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Old 08-01-2018, 09:17 PM   #1
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High Iron in BW Velvet Drive

I have 1987 Lehman 135s with 2:1 velvet drives with 2500 hours. Port tranny filled with water 18 months ago when cooler went bad. Removed tranny, had it rebuilt at my trusted local tranny shop where owner said he did a couple a year of those without problem
My first oil sample on rebuild at 100 hours showed 810 iron content
I changed the oil and My next one a couple weeks ago with 38 hours showed 790 so no better. Lab report believes gear wear and does show evidence of my recent oil change.
Runs smooth as silk no noises, shifts perfectly but canít imagine what rebuilder could have done wrong.
Ideas please?
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Old 08-01-2018, 09:23 PM   #2
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Post the report. Not a summary as there may be other items of interest to point to a problem source.
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Old 08-01-2018, 10:52 PM   #3
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You should ask your rebuilder for a list of parts he used. If he installed new gears the high iron may be nothing more than break in material. If you had bearing or shaft issues you would have high steel. friction material issues would be high silicone. If he didn't install new gears you may have an issue. I see you're in Maryland; Transaxle does several hundred of these a year in boats and construction equipment. Give them a call at 800-257-0444 and ask for the off highway shop. Ask one of their techs for an opinion. You can say you know me (John Malley) I was the off highway general manager for all of their U.S. and Middle East locations for 26 years before I retired last year.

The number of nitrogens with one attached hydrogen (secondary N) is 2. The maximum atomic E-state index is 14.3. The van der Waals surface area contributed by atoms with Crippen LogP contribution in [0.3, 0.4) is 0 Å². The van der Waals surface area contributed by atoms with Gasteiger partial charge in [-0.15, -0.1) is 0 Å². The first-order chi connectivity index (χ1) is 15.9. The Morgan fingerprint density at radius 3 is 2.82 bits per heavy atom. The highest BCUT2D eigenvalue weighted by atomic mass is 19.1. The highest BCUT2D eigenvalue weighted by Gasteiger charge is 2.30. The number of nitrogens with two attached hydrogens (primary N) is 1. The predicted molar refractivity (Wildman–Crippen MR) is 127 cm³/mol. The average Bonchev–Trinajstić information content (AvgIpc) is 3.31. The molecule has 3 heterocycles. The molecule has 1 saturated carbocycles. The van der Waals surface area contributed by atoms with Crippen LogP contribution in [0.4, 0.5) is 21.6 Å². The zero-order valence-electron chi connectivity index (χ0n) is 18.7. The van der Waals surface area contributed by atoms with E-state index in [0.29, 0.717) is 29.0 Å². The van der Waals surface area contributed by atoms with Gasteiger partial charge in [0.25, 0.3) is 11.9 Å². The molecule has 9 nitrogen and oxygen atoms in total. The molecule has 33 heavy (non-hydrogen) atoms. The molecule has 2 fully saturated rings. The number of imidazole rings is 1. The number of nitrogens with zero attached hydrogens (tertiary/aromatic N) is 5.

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Old 08-02-2018, 07:57 AM   #4
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11 years ago I sampled my velvet drive (3400+ hours) and it showed 3000 ppm of iron.

ADC said tranny was toast as their experience said 300 ppm was rebuild time and I was at 10 times that.
Local Velvet Drive distributor said tear it apart and see.
So I did.
Clutches were shot, so I rebuilt the tranny myself (pretty easy).
What I found was in the bottom of the sump there is a magnet that is epoxied to attract all the iron particles. The magnet is not mentioned or shown in the manuals I have.
I determined that I had taken the sample from next to the magnet, hence the high iron. Local VD experts agreed.
Perhaps you have the same issue.
I would re-sample but keep the sample tube away from the sump bottom.
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Old 08-02-2018, 09:24 AM   #5
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This was a rebuild due to being filled with water and was a basic rebuild of replacing clutches as far as I know. No metal parts replaced other than a thrust washer. This report is a total of 138 hours since rebuild. Iím willing to try a good flushing with a gallon of fluid to be certain it is not some kind of break-in debris but there were no new metal parts to break- in.